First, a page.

Council weighs additional deputies, new committee
As budget talks start for the next fiscal year, public safety remains a focal point for Indian Trail’s town council. During their Tuesday, Jan. 24 meeting, council members opened discussions about adding three deputies, as well as recreating the public safety committee.
“It was very positive feedback when we were campaigning, to add officers (and) to get the public safety committee back together,” council member David Waddell said. “What I wanted to do is get us thinking about the next year. I’d like us to consider adding law enforcement to the budget.”
Currently the town contracts for 18 total officers, including 16 deputies, a sergeant and Lt. Chase Coble, who is in charge of Indian Trail’s detachment. Indian Trail hasn’t added any officers for the last two years. In the past, the point of contention for council members was the fact the town doesn’t know how much the county will charge this year for deputies. Over the last five years, the cost to contract sheriff’s deputies has risen annually, a number set by county commissioners, not the sheriff’s office.
Before approving new deputies, council member Robert Allen said the town needs to get the financial information from the county, to make sure they can afford the extra officers.
“We also need to open up our purse and see what’s in it,” Allen said. “I’d love to have a 65 inch plasma tv, but maybe I don’t have the money.”
During the May 2011 budget discussions, Coble had recommended council members add three more officers to the unit, a detective and two deputies to handle traffic control.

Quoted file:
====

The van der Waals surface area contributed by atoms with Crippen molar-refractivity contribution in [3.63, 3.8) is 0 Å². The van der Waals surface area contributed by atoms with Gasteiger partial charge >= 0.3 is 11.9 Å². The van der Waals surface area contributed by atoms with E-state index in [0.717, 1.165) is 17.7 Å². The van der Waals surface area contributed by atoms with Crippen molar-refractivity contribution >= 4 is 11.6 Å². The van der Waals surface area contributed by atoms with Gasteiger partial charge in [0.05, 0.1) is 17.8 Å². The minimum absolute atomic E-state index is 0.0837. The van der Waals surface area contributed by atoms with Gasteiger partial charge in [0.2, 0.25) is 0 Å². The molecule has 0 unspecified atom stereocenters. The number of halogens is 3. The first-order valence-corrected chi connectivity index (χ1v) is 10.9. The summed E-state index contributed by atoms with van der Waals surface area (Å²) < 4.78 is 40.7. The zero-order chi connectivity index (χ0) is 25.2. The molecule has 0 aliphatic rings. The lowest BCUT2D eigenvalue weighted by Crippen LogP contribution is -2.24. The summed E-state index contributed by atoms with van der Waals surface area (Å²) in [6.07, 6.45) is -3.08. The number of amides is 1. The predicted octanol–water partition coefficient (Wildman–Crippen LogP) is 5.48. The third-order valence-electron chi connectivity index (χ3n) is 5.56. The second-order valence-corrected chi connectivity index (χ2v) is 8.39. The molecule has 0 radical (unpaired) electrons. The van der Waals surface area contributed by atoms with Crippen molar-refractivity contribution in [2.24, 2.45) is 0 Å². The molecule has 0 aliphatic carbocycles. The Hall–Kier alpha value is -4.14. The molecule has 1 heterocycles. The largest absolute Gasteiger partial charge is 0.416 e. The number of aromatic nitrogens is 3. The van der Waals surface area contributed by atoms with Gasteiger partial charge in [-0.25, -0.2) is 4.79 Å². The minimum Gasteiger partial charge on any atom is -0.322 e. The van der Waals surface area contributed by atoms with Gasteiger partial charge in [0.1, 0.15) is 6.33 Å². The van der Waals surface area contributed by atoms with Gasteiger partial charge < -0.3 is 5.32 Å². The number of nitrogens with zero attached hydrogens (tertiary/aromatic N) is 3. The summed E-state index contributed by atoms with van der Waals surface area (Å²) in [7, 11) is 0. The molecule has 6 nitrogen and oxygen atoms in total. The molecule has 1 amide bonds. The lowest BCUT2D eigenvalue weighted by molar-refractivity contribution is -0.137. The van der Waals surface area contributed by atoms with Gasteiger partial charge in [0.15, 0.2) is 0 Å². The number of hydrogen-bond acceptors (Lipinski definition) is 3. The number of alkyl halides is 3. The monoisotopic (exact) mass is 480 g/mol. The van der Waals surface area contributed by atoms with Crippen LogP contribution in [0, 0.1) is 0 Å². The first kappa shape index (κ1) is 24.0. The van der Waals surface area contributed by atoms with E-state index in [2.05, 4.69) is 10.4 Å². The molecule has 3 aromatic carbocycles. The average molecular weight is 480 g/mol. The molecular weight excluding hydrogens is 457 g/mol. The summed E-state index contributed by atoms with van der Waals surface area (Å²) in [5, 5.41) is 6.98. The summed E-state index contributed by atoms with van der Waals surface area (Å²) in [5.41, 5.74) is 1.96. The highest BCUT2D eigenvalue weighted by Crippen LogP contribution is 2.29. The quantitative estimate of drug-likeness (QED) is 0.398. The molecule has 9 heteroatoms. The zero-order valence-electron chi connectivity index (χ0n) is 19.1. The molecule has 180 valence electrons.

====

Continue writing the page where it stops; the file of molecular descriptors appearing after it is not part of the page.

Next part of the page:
Coble again made that recommendation Tuesday night, pointing out that events beyond Indian Trail would have an impact on the town’s safety.
“The (Democratic National Convention) is coming and it’s gonna be your neighbor,” Coble told council members, pointing out that any rental properties would likely be leased by convention goers, due to the town’s close proximity to Charlotte. “We’re all being affected by that (and) we expect some of that overflow here. We’ve got to be prepared for that.”
Even without the DNC, Indian Trail needs more officers, Coble said, presenting statistics that showed both incident calls and the amount of time spent at each scene have increased over the last three years. In 2011, Indian Trail deputies responded to 9,913 calls, up from 8,523 in 2009. At the same time, deputies also spend more time at each incident. In 2009, deputies spent an average of 29 minutes, 55 seconds at each Indian Trail crime scene. In 2011, that climbed to 45 minutes. Despite the increased caseload and longer time spent at each scene, deputies actually cut down on their response time last year, the numbers show. In 2009, deputies took an average of 11 minutes, 8 seconds to respond to a call. In 2011, that time fell to 9 minutes, 35 seconds.
“I’m proud our guys were able to push out a little better time with the same staffing,” Coble told council members.